In a curious twist, Nobel’s intentions were ignored after his will was probated. In drafting the statutes of the foundation established to oversee the awards, Nobel’s heirs and their lawyers insisted on a more open-ended interpretation of the founder’s wishes—presumably to avoid any possible corruption of the prizes. That has freed the Nobel committee to give the award to individuals and organizations alike.

This year I reported on the Nobel Peace Prize for the CBC (the Canadian Broadcasting Corporation). In the reports and interviews following the announcement, the question on everyone’s mind revolved around Malala. Why didn’t she win the prize? Would it have been too heavy a burden to place on a 16-year-old girl? Will she perhaps win next year?

Who knows? She certainly would have been a risky choice for the Norwegian Nobel Committee. She’s still a child, after all, and there is no telling how a prestigious award of this magnitude could change the direction of her life. She has already been targeted and nearly killed by the Taliban for her campaign to promote education for girls in Pakistan.

As I mentioned in an AFP interview the other day, Malala would also have been a controversial choice for the committee in the wake of several unfortunate awards, including those to President Obama and the European Union.

There’s a growing chorus of critics around the world saying that the prize has become overly politicized, that laureates are chosen less on merit and more on their perceived publicity value, and that the committee has, in some profound way, deviated from the original charter of the prize. Those criticisms would almost certainly have grown louder had Malala been chosen this year.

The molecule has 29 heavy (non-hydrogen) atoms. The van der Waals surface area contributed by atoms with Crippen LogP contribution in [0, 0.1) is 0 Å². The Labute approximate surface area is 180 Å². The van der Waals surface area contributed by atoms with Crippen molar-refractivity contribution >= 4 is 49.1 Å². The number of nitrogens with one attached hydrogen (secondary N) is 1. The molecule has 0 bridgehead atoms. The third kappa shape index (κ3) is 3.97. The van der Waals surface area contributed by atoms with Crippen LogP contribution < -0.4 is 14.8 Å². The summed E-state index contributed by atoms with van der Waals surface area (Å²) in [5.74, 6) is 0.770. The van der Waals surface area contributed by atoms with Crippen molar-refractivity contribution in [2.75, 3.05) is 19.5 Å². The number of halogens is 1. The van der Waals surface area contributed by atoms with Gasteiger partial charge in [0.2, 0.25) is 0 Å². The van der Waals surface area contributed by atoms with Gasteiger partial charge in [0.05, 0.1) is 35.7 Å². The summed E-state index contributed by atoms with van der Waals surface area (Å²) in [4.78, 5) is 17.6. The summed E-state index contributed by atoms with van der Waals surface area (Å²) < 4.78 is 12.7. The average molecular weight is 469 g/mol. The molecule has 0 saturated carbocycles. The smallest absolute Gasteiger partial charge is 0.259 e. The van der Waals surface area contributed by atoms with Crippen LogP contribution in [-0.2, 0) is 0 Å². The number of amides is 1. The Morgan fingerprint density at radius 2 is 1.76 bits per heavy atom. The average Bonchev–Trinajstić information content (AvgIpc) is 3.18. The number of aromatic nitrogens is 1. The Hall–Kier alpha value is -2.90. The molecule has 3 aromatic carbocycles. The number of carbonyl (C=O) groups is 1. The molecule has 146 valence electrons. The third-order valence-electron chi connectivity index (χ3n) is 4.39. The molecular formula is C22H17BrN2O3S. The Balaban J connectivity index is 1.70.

Malala said herself that she hasn’t done enough to deserve a Nobel Peace Prize. I agree. But she’s still young and she will no doubt go on to do even greater things. And she may yet win the prize in coming years.

As I made my way back to the hotel last night, I walked past Oslo’s City Hall. At the top of both towers, a large-scale projection with the words “Because I am a girl” marked the International Day of the Girl. It seemed fitting that for all the talk about advancing peace and doing away with chemical weapons, at the end of the day the conversation came back around to that Pakistani schoolgirl, the one who has captured the world’s imagination and emerged as one of its most compelling symbols of freedom and courage.

Here I am (in the front row with a gray jacket) at the Nobel Institute in Oslo

Vanishing Oasis

I was back at the Salton Sea a few weeks ago and was stunned to see how quickly it’s drying up. Experts say the water level is currently dropping about seven inches per year. It may not seem like much, but it means the shoreline is receding fast, especially along the north and south shores.

The photos above were taken five years apart, almost to the day. As you can see in the bottom image, the water line has moved quite a distance in that short period of time. Elsewhere along the shore, homes that used to be on the lakefront are now hundreds of feet away from the water.

To say that the Salton Sea is an ecological problem would be an understatement. It’s more like a catastrophe. Dwindling inflows and rising salinity represent a very serious public health problem facing southern California. We’re also looking at the loss of one of North America’s most important migratory bird refuges.

The Salton Sea has been neglected for years, but the Obama administration recently earmarked $200,000 to study the situation and come up with a series of restoration proposals. It’s not much, but it’s a start. It means that perhaps there is enough political will to halt, if not exactly reverse, the process of environmental devastation.

I’ve been documenting the decline of the Salton Sea for several years now. I’ve gathered a collection of thirty photographs in a series titled “Vanishing Oasis.” You can view the images here.